My Freedom Wrap Tech Adventure
I participated in A Race across South Africa in 2016. The race starts in Pietermartizburg and ends in Wellington some 2,400km later. It traverses 6 of the 7 mountain biomes in South Africa – it’s an unsupported, self-navigated mountain bike race.
Before the 2016 race, I’ve done portions of the race route over the previous 4 years. The recce rides normally lasted between 4 and 8 days. So I was fairly comfortable with my bike setup and the navigational requirements. However I changed 2 things in the setup for this year’s race:
· I changed my fork from 120mm to 140mm
· I took some weight off my shoulders and added onto my large saddle bag
I checked beforehand with the bike manufacturer about the fork change, which according them should be fine.
Unfortunately the setup changes resulted in the frame breaking just below the shock on the 3rdday of the race. I received unbelievable service from my bike frame manufacturer, in that they replaced the frame and sent me a mechanic to do the rebuilt!
The new frame unfortunately only lasted about 1,000km. It broke 15km before Kleinpoort (a farming community about 70km from Port Elizabeth). Luckily I got help from a farmer who hammered a stainless steel pipe into the down pipe. We were a bit too enthusiastic with the hammering bit and overdid it. This changed the dynamics of the frame, in that all the stress was now on the top tube.
The owners of my bike frame offered to fly me another frame to Port Elizabeth, but I was of the opinion that the stainless steel pipe will never brake again, so declined the offer. There are quite a few people following the freedom challenge participants. And fortunately for me, the owner of Wrap Tech decided to help me on this occasion.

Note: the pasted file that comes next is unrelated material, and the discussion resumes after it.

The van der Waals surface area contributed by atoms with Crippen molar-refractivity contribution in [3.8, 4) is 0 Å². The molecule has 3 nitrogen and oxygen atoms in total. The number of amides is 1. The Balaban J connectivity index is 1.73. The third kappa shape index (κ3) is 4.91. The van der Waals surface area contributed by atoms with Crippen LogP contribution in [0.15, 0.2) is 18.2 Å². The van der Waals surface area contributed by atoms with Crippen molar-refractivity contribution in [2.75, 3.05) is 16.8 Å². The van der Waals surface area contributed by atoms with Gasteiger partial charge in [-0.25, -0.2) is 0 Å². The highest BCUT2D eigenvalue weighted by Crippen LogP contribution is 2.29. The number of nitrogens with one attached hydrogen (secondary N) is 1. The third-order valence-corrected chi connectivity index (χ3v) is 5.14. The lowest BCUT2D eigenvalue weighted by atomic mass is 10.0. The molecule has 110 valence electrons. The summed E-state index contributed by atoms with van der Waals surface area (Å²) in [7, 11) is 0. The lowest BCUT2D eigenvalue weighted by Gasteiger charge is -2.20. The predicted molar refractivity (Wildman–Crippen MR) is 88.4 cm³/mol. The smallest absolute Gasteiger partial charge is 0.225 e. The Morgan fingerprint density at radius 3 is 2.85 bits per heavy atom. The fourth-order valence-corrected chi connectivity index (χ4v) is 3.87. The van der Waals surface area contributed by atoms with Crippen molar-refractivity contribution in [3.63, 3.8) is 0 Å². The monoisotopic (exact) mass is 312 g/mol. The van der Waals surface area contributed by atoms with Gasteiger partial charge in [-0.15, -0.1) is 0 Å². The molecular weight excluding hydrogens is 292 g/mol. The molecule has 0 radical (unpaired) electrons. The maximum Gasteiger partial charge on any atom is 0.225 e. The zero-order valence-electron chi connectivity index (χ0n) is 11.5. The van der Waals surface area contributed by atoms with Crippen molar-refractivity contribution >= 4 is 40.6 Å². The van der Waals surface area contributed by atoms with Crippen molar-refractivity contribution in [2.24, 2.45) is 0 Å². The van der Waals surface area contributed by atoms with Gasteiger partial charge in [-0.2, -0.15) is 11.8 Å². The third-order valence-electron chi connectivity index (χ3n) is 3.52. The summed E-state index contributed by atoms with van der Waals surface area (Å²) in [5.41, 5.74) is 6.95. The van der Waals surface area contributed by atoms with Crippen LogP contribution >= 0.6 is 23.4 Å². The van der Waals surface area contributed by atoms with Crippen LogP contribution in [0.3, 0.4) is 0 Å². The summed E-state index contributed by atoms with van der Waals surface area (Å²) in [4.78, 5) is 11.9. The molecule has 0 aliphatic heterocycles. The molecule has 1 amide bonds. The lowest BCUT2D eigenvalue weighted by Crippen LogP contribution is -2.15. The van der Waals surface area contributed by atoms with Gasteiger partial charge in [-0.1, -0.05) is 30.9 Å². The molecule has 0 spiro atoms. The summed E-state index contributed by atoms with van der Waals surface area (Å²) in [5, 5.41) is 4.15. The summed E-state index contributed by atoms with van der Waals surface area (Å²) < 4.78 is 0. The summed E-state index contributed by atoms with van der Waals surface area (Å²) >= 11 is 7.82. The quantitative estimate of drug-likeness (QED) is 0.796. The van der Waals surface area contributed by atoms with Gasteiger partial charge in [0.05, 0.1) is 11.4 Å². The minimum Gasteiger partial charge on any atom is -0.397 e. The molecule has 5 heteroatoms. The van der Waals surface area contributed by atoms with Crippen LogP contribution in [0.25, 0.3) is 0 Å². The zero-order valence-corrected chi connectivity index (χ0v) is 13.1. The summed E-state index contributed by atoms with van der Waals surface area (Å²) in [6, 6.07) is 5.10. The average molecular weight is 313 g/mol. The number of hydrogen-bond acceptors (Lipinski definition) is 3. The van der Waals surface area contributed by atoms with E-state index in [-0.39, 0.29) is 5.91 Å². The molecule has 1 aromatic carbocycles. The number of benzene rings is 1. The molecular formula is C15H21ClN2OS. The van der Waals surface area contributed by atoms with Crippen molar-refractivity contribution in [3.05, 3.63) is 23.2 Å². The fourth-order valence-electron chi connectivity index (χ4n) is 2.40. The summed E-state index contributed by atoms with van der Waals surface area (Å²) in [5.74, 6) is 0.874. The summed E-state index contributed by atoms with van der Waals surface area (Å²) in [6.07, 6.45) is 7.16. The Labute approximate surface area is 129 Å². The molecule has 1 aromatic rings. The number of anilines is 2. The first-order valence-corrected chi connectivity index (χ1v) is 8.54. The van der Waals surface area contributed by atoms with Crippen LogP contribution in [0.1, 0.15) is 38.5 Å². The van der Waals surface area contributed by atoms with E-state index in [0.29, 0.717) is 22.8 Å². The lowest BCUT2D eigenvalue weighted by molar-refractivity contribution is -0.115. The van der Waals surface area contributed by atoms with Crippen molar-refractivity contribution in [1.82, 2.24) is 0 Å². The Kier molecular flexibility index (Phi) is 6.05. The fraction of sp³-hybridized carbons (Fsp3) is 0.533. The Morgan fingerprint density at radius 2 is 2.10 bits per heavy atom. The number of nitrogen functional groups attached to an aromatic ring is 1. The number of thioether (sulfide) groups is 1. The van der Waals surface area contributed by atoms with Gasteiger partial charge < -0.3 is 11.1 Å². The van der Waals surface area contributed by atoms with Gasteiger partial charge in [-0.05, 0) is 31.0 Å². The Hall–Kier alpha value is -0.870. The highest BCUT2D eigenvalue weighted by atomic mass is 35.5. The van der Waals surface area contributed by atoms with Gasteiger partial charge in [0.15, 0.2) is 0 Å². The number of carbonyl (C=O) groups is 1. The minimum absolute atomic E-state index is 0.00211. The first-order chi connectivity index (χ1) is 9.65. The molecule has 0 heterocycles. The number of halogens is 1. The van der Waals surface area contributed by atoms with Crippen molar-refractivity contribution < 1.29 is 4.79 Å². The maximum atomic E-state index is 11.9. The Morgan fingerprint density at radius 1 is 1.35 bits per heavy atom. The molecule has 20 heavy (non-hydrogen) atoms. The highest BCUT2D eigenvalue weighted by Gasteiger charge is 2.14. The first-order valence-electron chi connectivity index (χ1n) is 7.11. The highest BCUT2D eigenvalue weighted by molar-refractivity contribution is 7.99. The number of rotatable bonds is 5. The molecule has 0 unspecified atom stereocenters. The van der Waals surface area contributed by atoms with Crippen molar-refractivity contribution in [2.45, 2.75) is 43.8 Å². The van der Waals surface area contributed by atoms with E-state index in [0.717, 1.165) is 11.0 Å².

Paul lives in George and decided to drive through to Willowmore to help me. George is 180km away from Willowmore! There are truly amazing people living in South Africa. He gave me 2 packets of his product and explained the instructions how to use it. The packets only weigh about 150g each. I shoved it into my saddle bag to use later in the evening at my next stop over.
We rode late into the night that day, and I didn’t get to the fix, until I really needed it. That happened on the 2ndlast day of my race, about 120km from the finish. The strain that the top tube took finally forced it to snap in the most desolate place between Macgregor and the Brandvlei dam in the Cape.
I fished the Wrap Tech packet out of my saddle bag and I read through the instructions.I carefully lined the top tube up and then wrapped the Pratley Putty around the break. I poured my last water into the foil packet with the bandage inside. After a minute I started wrapping the bandage around the top tube and worked it as per the instructions.
The Wrap-Tech instructions say that the bandage fix should be done after 20min. I gave it a few more minutes just to make sure that it’s set properly, before I got onto the bike. After riding about 100m, I tested the frame again just to be sure. The fix held!
The last day of the Freedom Challenge is the toughest part of the race. It involves hauling your bike over proteas, thru fynbos shrubs & rivers and up cliffs. It includes a few rugged downhills as well for good measure. It’s a proper portage. The fix took all that battering and is still holding till today.
-A letter sent in from one of our happy clients!